### 1. Definitions and Preliminary Results

** **

**Definition 1.1**: A star is formed by taking n points equally
spaced on a circle and connecting every kth point.

The n pointed star where every kth point is connected will be
denoted by {n/k}. This notation was popularized by Coxeter
[4] who attributes it to
Schläfli [12].

To see some examples, click on this
link.

Let us first agree on some conventions. If two stars are similar
figures, we will consider them to be the same star. Note that {5/2}
is the same figure as {5/3}, {6/2} = {6/4}, and {7/3} = {7/4}. In
general, {n/k} = {n/n-k}. Therefore, the {n/k} where k is an integer
between 0 and n/2 forms a complete list of distinct n pointed stars.

There are some singular examples in this list. We will call {n/0}
the **discrete** star. It consists of n points evenly spaced in a
circle with no lines between them. The discrete stars are easily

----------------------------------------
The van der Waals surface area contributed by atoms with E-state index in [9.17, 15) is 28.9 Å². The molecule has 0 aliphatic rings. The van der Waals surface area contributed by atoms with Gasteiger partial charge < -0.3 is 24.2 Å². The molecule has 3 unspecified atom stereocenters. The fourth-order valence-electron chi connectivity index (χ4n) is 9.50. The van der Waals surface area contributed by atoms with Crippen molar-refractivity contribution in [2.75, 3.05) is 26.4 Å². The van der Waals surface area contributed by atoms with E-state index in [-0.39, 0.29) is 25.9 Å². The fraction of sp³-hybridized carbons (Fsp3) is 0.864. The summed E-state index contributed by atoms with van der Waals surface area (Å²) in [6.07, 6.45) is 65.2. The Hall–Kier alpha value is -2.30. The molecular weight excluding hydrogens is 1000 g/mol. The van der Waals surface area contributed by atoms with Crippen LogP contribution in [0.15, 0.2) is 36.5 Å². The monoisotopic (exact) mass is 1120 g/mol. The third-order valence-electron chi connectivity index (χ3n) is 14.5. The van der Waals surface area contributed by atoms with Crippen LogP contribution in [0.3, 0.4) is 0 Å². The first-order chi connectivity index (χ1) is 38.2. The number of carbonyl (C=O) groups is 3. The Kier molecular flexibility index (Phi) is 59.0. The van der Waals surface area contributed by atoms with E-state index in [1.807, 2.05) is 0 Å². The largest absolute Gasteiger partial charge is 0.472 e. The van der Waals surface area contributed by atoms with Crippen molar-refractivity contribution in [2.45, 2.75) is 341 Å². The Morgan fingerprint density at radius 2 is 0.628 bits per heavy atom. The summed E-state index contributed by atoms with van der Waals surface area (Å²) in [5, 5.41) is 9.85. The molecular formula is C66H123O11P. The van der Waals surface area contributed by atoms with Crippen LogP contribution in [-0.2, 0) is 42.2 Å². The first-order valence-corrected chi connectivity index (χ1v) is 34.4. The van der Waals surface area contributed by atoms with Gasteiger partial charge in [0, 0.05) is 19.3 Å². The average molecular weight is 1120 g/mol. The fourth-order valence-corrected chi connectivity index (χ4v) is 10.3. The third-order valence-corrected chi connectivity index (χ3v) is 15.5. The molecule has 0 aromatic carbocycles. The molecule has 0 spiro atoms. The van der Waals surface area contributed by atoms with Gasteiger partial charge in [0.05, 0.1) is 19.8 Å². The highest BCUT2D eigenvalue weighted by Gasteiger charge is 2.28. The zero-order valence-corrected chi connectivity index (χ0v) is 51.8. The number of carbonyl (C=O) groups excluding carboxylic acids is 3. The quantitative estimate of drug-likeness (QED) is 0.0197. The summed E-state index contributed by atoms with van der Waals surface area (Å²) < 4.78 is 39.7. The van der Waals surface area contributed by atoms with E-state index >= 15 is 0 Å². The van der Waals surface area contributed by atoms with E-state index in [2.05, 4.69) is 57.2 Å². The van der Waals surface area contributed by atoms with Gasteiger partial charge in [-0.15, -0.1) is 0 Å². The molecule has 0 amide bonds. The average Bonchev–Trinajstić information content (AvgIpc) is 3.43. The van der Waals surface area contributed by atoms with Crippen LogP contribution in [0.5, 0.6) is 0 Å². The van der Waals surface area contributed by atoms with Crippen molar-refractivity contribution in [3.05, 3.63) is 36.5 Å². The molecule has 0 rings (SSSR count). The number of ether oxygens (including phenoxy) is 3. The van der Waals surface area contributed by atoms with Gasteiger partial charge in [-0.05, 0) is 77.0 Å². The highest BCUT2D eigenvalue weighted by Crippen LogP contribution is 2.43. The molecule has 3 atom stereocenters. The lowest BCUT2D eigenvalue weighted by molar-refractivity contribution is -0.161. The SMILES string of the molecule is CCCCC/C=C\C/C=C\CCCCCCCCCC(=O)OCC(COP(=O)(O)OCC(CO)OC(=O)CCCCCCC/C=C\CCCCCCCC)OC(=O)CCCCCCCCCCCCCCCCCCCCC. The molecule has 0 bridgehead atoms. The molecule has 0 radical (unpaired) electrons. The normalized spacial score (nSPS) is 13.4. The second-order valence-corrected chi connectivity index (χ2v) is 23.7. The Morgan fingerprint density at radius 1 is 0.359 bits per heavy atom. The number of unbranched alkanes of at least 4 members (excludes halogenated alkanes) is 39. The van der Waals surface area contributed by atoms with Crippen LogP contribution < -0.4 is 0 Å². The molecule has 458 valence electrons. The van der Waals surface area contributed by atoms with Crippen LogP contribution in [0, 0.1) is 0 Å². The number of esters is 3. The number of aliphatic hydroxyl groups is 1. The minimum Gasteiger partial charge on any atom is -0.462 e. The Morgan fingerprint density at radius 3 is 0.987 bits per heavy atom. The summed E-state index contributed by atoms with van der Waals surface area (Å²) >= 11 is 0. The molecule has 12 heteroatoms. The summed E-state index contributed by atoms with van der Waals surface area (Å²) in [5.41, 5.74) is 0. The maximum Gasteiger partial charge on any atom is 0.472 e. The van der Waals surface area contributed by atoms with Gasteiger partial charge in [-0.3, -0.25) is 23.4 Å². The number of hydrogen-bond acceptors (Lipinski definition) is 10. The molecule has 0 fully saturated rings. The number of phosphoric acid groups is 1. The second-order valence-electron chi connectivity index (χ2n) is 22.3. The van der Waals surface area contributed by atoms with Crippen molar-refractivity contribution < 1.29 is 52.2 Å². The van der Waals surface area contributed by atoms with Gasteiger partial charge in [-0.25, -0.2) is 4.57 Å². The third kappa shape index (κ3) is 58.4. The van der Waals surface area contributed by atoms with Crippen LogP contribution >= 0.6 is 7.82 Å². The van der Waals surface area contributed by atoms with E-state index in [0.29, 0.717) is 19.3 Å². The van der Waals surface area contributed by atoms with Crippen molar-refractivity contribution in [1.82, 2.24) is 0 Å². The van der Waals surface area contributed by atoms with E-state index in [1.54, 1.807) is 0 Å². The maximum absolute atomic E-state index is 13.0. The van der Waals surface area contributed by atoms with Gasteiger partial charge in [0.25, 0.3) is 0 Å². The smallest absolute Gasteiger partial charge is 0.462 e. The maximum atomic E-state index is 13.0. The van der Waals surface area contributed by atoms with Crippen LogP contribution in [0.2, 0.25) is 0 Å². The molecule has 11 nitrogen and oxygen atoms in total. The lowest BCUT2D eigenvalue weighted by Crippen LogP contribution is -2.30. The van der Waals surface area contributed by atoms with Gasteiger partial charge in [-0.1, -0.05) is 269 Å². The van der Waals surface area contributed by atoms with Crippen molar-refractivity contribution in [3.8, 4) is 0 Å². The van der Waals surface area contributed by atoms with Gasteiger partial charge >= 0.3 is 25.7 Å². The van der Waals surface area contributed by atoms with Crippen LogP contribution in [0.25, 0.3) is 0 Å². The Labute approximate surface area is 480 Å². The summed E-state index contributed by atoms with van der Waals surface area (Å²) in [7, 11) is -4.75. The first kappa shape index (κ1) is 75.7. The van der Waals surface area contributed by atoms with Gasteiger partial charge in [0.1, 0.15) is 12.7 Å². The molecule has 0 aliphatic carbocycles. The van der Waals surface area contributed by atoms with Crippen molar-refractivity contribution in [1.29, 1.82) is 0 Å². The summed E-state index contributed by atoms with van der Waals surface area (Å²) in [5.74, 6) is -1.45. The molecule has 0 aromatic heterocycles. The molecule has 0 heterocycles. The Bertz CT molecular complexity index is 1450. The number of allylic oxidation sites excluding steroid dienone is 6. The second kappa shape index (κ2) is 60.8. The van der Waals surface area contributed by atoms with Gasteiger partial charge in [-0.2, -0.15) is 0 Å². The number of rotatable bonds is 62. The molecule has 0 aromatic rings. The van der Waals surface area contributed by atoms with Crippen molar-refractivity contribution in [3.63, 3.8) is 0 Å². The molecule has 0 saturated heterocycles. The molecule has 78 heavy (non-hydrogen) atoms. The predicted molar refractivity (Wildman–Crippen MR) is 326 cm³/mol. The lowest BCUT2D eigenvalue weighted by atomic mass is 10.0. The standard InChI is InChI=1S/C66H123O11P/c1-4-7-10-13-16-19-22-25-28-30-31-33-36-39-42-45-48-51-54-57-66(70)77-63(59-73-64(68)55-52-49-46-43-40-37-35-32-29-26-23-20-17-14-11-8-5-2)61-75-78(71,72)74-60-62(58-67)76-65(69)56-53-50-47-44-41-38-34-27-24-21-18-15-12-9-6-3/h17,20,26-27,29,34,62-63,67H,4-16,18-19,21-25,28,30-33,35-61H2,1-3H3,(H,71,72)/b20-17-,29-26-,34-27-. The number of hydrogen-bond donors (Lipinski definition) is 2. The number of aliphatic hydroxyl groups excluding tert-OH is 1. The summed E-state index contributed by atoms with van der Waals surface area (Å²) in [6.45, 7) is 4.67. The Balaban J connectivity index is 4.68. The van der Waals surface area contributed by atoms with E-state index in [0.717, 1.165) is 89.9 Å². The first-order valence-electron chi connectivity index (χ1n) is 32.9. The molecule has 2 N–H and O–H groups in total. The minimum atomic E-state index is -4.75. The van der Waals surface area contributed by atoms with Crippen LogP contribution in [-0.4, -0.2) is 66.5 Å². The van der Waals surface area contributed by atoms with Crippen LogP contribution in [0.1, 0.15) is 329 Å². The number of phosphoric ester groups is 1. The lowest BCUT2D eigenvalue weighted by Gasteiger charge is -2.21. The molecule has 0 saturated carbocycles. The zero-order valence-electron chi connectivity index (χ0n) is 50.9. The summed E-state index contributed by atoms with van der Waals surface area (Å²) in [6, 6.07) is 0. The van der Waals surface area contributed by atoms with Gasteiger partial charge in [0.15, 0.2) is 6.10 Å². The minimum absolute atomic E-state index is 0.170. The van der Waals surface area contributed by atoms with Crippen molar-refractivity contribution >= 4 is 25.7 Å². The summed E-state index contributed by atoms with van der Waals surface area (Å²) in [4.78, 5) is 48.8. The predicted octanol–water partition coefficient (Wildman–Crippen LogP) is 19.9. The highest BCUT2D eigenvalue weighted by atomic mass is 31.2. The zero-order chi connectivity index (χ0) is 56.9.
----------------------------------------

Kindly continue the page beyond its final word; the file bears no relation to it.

overlooked because of the modesty of their appearance. At the
opposite extreme, if n is even, then {n/(n/2)} is an n pointed
**asterisk**. For example {6/3} is a six
pointed asterisk, and {8/4} is an eight
pointed asterisk.

The other example, which is often considered to be degenerate, is
{n/1} the regular convex n-gon, which we will simply refer to as an
**n-gon**. The n-gon is a singular example possessing much less
resplendence than its non degenerate mates and meriting special
notice in the ensuing discussion, but it is the discrete star which
is the truly degenerate case at the opposite extreme of the spectrum
from the asterisk.

The following result was published by Coxeter
[4]. Let [x] denote the greatest
integer which is less than or equal to x.

**Theorem 1.2**: (Coxeter [4] )
There are [n/2] indiscrete n pointed stars.

The next result has to do with the angles at the points of a star.
All angles will be measured in degrees.

**Theorem 1.3**:
(Coxeter [3]) Let 0 < k < n/2.
The angle at the points of an {n/k} star is 180 - 360k/n.

This formula gives us the supplement of the familiar deflection
angle in an n-gon. It also correctly tells us that the angles at the
points of an asterisk have 0 degrees. We cannot tell if it will give
us the correct result for a discrete star because the angles do not
appear to exist.

Section 2: Simple and Composite
Stars